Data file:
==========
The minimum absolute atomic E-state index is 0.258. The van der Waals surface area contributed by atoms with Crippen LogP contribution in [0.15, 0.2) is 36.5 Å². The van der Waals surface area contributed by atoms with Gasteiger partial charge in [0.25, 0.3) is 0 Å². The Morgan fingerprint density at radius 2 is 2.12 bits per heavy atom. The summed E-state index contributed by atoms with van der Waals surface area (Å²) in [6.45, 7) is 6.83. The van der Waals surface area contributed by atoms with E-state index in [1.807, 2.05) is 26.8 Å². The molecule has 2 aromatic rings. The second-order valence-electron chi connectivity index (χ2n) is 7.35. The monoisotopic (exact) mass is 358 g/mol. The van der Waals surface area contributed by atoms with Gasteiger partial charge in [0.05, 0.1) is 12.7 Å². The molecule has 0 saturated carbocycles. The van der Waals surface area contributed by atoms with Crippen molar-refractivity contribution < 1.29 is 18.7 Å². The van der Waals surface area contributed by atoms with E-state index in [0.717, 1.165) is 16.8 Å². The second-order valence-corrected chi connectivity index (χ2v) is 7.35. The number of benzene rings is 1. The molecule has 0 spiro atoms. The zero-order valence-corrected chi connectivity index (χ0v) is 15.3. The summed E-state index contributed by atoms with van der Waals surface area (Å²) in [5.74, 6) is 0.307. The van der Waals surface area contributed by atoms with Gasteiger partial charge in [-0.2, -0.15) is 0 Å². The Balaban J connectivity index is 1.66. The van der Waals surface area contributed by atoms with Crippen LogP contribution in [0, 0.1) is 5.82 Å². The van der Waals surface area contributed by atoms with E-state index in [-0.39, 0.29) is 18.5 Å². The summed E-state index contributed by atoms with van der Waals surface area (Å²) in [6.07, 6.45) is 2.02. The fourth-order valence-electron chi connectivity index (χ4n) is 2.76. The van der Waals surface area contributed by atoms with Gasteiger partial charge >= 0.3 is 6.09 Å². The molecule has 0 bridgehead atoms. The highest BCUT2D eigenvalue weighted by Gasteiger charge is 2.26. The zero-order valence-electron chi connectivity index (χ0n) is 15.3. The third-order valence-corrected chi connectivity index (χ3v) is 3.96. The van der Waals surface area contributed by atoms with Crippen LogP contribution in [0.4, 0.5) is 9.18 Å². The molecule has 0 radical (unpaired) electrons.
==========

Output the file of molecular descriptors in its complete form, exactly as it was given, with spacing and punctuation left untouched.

The minimum absolute atomic E-state index is 0.258. The van der Waals surface area contributed by atoms with Crippen LogP contribution in [0.15, 0.2) is 36.5 Å². The van der Waals surface area contributed by atoms with Gasteiger partial charge in [0.25, 0.3) is 0 Å². The Morgan fingerprint density at radius 2 is 2.12 bits per heavy atom. The summed E-state index contributed by atoms with van der Waals surface area (Å²) in [6.45, 7) is 6.83. The van der Waals surface area contributed by atoms with E-state index in [1.807, 2.05) is 26.8 Å². The molecule has 2 aromatic rings. The second-order valence-electron chi connectivity index (χ2n) is 7.35. The monoisotopic (exact) mass is 358 g/mol. The van der Waals surface area contributed by atoms with Gasteiger partial charge in [0.05, 0.1) is 12.7 Å². The molecule has 0 saturated carbocycles. The van der Waals surface area contributed by atoms with Crippen molar-refractivity contribution < 1.29 is 18.7 Å². The van der Waals surface area contributed by atoms with E-state index in [0.717, 1.165) is 16.8 Å². The second-order valence-corrected chi connectivity index (χ2v) is 7.35. The number of benzene rings is 1. The molecule has 0 spiro atoms. The zero-order valence-corrected chi connectivity index (χ0v) is 15.3. The summed E-state index contributed by atoms with van der Waals surface area (Å²) in [5.74, 6) is 0.307. The van der Waals surface area contributed by atoms with Gasteiger partial charge in [-0.2, -0.15) is 0 Å². The Balaban J connectivity index is 1.66. The van der Waals surface area contributed by atoms with Crippen LogP contribution in [0, 0.1) is 5.82 Å². The van der Waals surface area contributed by atoms with E-state index in [-0.39, 0.29) is 18.5 Å². The summed E-state index contributed by atoms with van der Waals surface area (Å²) in [6.07, 6.45) is 2.02. The fourth-order valence-electron chi connectivity index (χ4n) is 2.76. The van der Waals surface area contributed by atoms with Gasteiger partial charge >= 0.3 is 6.09 Å². The molecule has 0 bridgehead atoms. The highest BCUT2D eigenvalue weighted by Gasteiger charge is 2.26. The zero-order valence-electron chi connectivity index (χ0n) is 15.3. The third-order valence-corrected chi connectivity index (χ3v) is 3.96. The van der Waals surface area contributed by atoms with Crippen LogP contribution in [0.4, 0.5) is 9.18 Å². The molecule has 0 radical (unpaired) electrons.